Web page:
Just because something is viewable doesn’t mean that it will be viewed — still less remembered or acted on. 

The latest data from TVision’s panels in the US and the UK suggests that only around 35% of TV ads actually get looked at. The rest play out to empty rooms or people looking away from the screen. These impressions may still have value, but only deliver the A out of the full AV experience.

When you take this into account, you begin to have more respect for the folk traditions of media planners. Maybe 1+ coverage is most effective. But if only one in three TV ads get attended to, you need to buy 3+ coverage to be sure of delivering a 1+ result.

It looks like the old wise men of media had found a practical way of acting on the latest theory, avant la lettre.

Grace Kite noted when discussing Wiberg’s results that sometimes buying coverage on Facebook will end up increasing frequency anyway. It’s interesting to note that for other media, the inverse may also be true: frequency may be required to achieve coverage. 

What about engagement?

Merely reaching people is, however, not even half the story. How long you engage them for is also vitally important.

Du Plessis’ book cites detailed evidence on the close correlation between time of exposure and strength of memory encoding. He uses this to explain why 60-second ads are much more effective than 30-second ads — if you can hold people’s attention. The quantity of the impressions should not be divorced from their quality.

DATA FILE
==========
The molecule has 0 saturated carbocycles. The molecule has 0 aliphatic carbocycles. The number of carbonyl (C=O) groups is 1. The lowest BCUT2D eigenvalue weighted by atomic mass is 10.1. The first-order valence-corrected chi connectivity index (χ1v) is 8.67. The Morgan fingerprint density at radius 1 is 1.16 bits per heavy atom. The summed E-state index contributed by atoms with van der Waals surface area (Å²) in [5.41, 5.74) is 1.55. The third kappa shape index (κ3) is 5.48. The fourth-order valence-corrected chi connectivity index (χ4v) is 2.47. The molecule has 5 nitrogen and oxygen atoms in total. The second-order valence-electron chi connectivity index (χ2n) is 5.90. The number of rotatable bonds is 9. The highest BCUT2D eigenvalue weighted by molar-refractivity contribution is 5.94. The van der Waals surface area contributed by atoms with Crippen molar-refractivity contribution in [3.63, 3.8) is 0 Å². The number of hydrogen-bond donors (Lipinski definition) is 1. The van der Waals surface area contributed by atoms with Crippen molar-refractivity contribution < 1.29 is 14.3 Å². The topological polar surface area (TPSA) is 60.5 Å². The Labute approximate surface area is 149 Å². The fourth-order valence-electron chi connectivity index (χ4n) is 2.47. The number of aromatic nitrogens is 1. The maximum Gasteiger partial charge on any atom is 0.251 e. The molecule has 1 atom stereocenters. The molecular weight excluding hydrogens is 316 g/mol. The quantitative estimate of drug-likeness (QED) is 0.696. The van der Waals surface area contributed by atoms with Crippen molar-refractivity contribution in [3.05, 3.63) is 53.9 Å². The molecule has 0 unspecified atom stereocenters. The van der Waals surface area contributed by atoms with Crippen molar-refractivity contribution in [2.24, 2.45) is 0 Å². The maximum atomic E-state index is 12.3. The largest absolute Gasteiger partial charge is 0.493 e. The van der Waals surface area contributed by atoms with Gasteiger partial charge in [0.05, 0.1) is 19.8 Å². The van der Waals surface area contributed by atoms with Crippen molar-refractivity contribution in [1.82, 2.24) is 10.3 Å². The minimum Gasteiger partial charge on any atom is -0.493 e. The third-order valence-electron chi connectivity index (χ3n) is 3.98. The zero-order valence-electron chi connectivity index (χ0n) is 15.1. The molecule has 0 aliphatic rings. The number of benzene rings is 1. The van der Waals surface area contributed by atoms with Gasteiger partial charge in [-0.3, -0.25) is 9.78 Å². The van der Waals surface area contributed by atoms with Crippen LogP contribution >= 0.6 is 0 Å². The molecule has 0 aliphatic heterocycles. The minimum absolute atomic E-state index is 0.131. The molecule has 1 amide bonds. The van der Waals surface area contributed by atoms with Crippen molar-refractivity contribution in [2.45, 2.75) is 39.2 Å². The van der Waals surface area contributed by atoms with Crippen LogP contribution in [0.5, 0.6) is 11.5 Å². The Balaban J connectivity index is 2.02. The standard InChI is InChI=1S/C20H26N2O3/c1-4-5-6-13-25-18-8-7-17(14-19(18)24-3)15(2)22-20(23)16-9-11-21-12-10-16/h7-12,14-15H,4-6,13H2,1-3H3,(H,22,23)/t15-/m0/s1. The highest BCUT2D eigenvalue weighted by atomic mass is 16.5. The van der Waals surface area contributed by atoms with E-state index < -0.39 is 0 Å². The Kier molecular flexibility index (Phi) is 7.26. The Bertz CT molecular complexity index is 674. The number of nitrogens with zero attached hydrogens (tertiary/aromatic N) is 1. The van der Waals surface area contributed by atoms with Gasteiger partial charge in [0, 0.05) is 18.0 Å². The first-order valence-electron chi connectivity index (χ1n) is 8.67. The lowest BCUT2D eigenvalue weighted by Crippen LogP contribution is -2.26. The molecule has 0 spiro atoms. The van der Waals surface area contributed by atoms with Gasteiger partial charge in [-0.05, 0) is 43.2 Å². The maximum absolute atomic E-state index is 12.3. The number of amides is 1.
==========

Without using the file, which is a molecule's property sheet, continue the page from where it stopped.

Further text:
Debates between the theoretical models of marketing scientists and the practical nous of business professionals suggest that each has much to learn from the other.

The academics have the perspective and conceptual tools to enlighten practitioners. But the lived experience of planning and buying campaigns — and reporting on their success to demanding clients — may give practitioners an intuition about the reality of advertising attention that the theorists lack.

Experience without theory is blind; but theory without experience is dumb.

The point of the debate must be to learn — and help others learn. And my father-in-law may have a second lesson to impart. His rule of three wasn’t just about projecting ordnance; it was also about receiving information.

The 3+ artillery coverage meant that every salvo was a test-and-learn experiment. The observers would report not only if a shell had hit the target, but which shell had hit. Changes to range and targeting would be made accordingly.

Advertising is rarely a one-shot engagement. There is always another “burst” of activity; there’s always the next “campaign”. If we treat each investment as a chance to go round the OODA loop, then we might achieve our objectives and live to fight another day. 

Michael Follett is managing director at Lumen Research and one of the media industry’s leading experts on attention measurement and effectiveness. He writes for The Media Leader each month.

Bob Wootton, Principal, Deconstruction , on 01 Feb 2024
“Great piece, Michael, enough content to persuade with a lightness of touch that helps it get through!”